I think when you are in any leadership role you need to spend the right proportion of time with key stakeholders and constituents to get the job done in a collaborative way, without being too far into the details or overshadowing your people.  I use my boss’s rule: 1/3, 1/3, 1/3.  A third of my time is spent with my peer group and up, making sure they all understand the strategy, focus, and priorities for Marketing, Advertising and Offers and 1/3 is spent with my direct reports (3 GVPs and 2 VPs) helping them with priorities and any people/budget issues, and 1/3 out in the market, with customers, suppliers, vendors, events, continuing education, etc.

Drew: Have there been any big surprises in terms of what’s worked really well and what hasn’t?
Not any big surprises about what has worked.  But, one that continues to baffle me is that I have had challenges drawing a straight line conclusion that direct mail influences the web or overall leads, even though we have used purls, phone numbers, vanity urls – but over time, without the DM in our industry you start to see a reduction in overall sales related calls.

Drew: Big data is a big part of the CMO conversation these days.  How are you tackling big data?
This is a tough one.  We are revamping our database as we speak to not just be more encompassing, but really more searchable and friendly.  The data is useless without the ability to pull together the storyline and make decisions based on what you find out.  That is the challenge.

Drew: Innovation is a sexy word but not as sexy to a CEO as ROI.  Have you been able to link your innovative marketing activities to the kinds of business metrics favored by CEOs?
Yes, and more importantly in my case our CFO (who has the office next to mine!).  I, myself, actually drive us harder than the CFO because I want us to always be spending on relevant, revenue impacting marketing initiatives.  I think the easiest and most enjoyable is SEM.  The toughest is loyalty and brand – but we do prove the link to revenue or reduced churn or improved consideration in everything we do.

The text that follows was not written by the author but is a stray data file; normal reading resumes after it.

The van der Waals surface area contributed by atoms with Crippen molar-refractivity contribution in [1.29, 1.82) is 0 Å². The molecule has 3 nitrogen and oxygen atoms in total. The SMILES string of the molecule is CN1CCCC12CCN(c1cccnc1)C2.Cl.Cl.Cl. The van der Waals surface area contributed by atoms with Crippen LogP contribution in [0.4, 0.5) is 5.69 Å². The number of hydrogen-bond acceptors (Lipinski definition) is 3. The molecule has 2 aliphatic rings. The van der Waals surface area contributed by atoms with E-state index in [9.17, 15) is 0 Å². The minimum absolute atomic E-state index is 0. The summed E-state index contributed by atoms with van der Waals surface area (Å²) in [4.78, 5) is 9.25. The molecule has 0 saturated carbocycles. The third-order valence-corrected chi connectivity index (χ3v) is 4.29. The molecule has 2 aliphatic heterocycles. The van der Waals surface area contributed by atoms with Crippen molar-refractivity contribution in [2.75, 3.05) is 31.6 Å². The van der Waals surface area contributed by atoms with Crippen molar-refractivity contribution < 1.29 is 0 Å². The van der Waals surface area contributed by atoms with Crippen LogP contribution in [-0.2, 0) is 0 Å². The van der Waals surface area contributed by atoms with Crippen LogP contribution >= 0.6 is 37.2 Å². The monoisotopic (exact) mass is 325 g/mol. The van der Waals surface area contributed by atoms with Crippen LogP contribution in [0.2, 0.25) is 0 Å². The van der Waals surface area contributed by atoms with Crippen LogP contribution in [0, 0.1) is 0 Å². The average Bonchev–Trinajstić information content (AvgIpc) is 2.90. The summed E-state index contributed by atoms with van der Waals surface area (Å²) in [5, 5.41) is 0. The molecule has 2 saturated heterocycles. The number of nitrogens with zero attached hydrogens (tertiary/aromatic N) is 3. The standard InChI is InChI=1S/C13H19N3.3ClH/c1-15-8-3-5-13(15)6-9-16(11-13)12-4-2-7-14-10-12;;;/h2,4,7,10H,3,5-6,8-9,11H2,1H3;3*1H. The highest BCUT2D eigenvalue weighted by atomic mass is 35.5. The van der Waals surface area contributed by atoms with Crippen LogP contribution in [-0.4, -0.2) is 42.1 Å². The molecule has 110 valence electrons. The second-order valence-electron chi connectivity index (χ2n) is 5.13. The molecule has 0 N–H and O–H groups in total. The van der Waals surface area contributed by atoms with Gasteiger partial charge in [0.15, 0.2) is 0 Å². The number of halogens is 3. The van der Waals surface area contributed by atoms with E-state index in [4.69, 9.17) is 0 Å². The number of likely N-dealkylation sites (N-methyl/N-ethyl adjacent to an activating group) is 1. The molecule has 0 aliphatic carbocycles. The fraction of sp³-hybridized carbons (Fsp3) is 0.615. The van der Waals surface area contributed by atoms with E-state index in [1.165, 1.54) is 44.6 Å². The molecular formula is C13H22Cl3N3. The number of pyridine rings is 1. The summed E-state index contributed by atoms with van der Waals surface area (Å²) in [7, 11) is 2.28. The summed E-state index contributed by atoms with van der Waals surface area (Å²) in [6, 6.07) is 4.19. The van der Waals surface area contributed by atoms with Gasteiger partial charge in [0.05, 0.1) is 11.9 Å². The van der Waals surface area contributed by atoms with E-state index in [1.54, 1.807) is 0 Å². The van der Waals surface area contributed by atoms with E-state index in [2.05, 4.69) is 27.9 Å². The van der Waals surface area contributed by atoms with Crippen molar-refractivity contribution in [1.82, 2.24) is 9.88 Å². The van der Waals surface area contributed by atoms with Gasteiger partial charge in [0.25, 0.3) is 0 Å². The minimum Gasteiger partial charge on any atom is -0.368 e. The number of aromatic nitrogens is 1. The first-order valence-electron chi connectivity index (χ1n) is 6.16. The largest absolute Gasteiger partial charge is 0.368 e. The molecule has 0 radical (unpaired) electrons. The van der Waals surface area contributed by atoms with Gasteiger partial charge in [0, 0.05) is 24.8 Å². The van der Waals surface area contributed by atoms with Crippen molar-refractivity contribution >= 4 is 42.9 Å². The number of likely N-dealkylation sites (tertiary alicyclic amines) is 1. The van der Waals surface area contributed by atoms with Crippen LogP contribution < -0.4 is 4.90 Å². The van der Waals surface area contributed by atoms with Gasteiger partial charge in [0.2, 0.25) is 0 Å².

Drew: Marketing seems to be getting increasingly complex in terms of ways to spend and ways to monitor. Has it gotten more complex for you and if so, how are you dealing with that complexity?
More sophisticated, not necessarily more complex.  The depth of knowledge you can glean from online activity to inform offline is sophisticated, and extremely useful.  We have one marketing team that has all digital and mass for that reason – because of the relationship between on and off line.  Also, while the analytics can seem daunting, the end results generally help you make better decisions overall, so now you may spend a bit more of your budget tracking, learning and understanding and less on the actual tactics because you’ve mastered and fine-tuned them.

Drew: How do you stay close to your customers when you operate in so many markets and have so many different types of business customers?  
Not so well on the low end, but we are changing that.  We serve very small, small, medium and large enterprises.  It’s easy when you are dealing with a national customer to be responsive, available, etc.  but in the mass world of transactional, very small and small, it becomes harder and pretty soon your relationship is boiled down to email and a monthly bill.  We do have newsletters, are building a value–added benefits program for small business and try to send them information that can help their business grow and/or stay healthy.  It’s getting better as we use campaign and life cycle management tools, but there’s always room for improvement.  Our job is collecting and keeping customers.

Drew: One of the big challenges a CMO faces is organizational, given all the different marketing channels.  How are you addressing these organizational challenges? 
I am going for Best in Class in this area.  I recently implemented what I call an “outside in” structure that takes the customers and competitors in the segments we serve into consideration.  So I have a lead GVP of Small, a lead GVP of mid-market and Channels, and a GVP of Enterprise and Carrier business.  They run the marketing end-to-end for their segment including offers, competitive, life cycle strategy and then I have two functional teams that are shared resources – one is mass & digital and the other is customer experience and knowledge for all of the database and research/retention etc.

It’s a new design, but I believe any structure that puts the customers/prospects at the core of it should work out!

Drew: Content marketing is a hot topic at the moment. Are you increasing your investment in this area?
Content marketing is hot – but not new.  Being in technology, that is the way we work – be relevant, educate and then solve.  I would say yes, we are increasing our investment here but not because we are following a content trend, but because our own thought leadership and solutions have advanced and we need to be able to tell our stories quickly and with the prospect or customer in mind.

Drew: As CMO, have you been able to address the entire customer experience?   
Yes, I actually have a Customer Experience and Knowledge (CEK) team.  We work very closely to survey and research what customers/prospects want, pilot the findings in market and then implement across the company, working especially close with our care organization and field operations.  We all own the interactions as employees of TWC, but my team has the ultimate accountability to make sure we capture and harness the best experience possible and deploy that across our business.